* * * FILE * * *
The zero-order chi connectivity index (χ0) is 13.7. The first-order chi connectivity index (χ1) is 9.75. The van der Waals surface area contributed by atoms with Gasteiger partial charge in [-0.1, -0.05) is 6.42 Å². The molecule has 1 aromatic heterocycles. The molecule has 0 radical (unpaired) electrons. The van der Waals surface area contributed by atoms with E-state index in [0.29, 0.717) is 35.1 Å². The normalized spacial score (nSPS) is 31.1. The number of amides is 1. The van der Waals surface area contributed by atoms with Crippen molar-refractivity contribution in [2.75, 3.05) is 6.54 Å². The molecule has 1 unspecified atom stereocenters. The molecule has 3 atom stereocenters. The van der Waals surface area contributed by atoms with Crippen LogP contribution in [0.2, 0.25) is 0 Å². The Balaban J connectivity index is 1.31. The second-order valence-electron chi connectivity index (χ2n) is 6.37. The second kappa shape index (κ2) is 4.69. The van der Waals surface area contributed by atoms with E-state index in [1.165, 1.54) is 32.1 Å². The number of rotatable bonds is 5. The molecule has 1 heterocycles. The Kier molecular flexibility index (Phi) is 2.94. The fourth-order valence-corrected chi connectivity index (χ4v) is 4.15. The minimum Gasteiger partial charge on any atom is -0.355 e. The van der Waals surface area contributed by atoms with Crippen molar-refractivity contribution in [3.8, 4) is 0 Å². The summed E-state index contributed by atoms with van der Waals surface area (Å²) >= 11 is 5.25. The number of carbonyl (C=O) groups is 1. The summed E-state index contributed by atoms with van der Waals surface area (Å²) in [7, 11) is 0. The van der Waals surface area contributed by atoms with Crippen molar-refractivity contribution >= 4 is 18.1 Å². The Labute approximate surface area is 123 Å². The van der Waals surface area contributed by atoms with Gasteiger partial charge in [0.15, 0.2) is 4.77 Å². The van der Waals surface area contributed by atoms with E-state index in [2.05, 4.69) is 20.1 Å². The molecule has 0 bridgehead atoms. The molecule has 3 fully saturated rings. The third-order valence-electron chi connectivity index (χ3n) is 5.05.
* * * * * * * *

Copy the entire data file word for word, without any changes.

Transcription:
The zero-order chi connectivity index (χ0) is 13.7. The first-order chi connectivity index (χ1) is 9.75. The van der Waals surface area contributed by atoms with Gasteiger partial charge in [-0.1, -0.05) is 6.42 Å². The molecule has 1 aromatic heterocycles. The molecule has 0 radical (unpaired) electrons. The van der Waals surface area contributed by atoms with E-state index in [0.29, 0.717) is 35.1 Å². The normalized spacial score (nSPS) is 31.1. The number of amides is 1. The van der Waals surface area contributed by atoms with Crippen molar-refractivity contribution in [2.75, 3.05) is 6.54 Å². The molecule has 1 unspecified atom stereocenters. The molecule has 3 atom stereocenters. The van der Waals surface area contributed by atoms with Crippen LogP contribution in [0.2, 0.25) is 0 Å². The Balaban J connectivity index is 1.31. The second-order valence-electron chi connectivity index (χ2n) is 6.37. The second kappa shape index (κ2) is 4.69. The van der Waals surface area contributed by atoms with E-state index in [1.165, 1.54) is 32.1 Å². The number of rotatable bonds is 5. The molecule has 1 heterocycles. The Kier molecular flexibility index (Phi) is 2.94. The fourth-order valence-corrected chi connectivity index (χ4v) is 4.15. The minimum Gasteiger partial charge on any atom is -0.355 e. The van der Waals surface area contributed by atoms with Crippen molar-refractivity contribution in [3.8, 4) is 0 Å². The summed E-state index contributed by atoms with van der Waals surface area (Å²) >= 11 is 5.25. The number of carbonyl (C=O) groups is 1. The summed E-state index contributed by atoms with van der Waals surface area (Å²) in [7, 11) is 0. The van der Waals surface area contributed by atoms with Crippen molar-refractivity contribution >= 4 is 18.1 Å². The Labute approximate surface area is 123 Å². The van der Waals surface area contributed by atoms with Gasteiger partial charge in [0.15, 0.2) is 4.77 Å². The van der Waals surface area contributed by atoms with E-state index in [2.05, 4.69) is 20.1 Å². The molecule has 0 bridgehead atoms. The molecule has 3 fully saturated rings. The third-order valence-electron chi connectivity index (χ3n) is 5.05.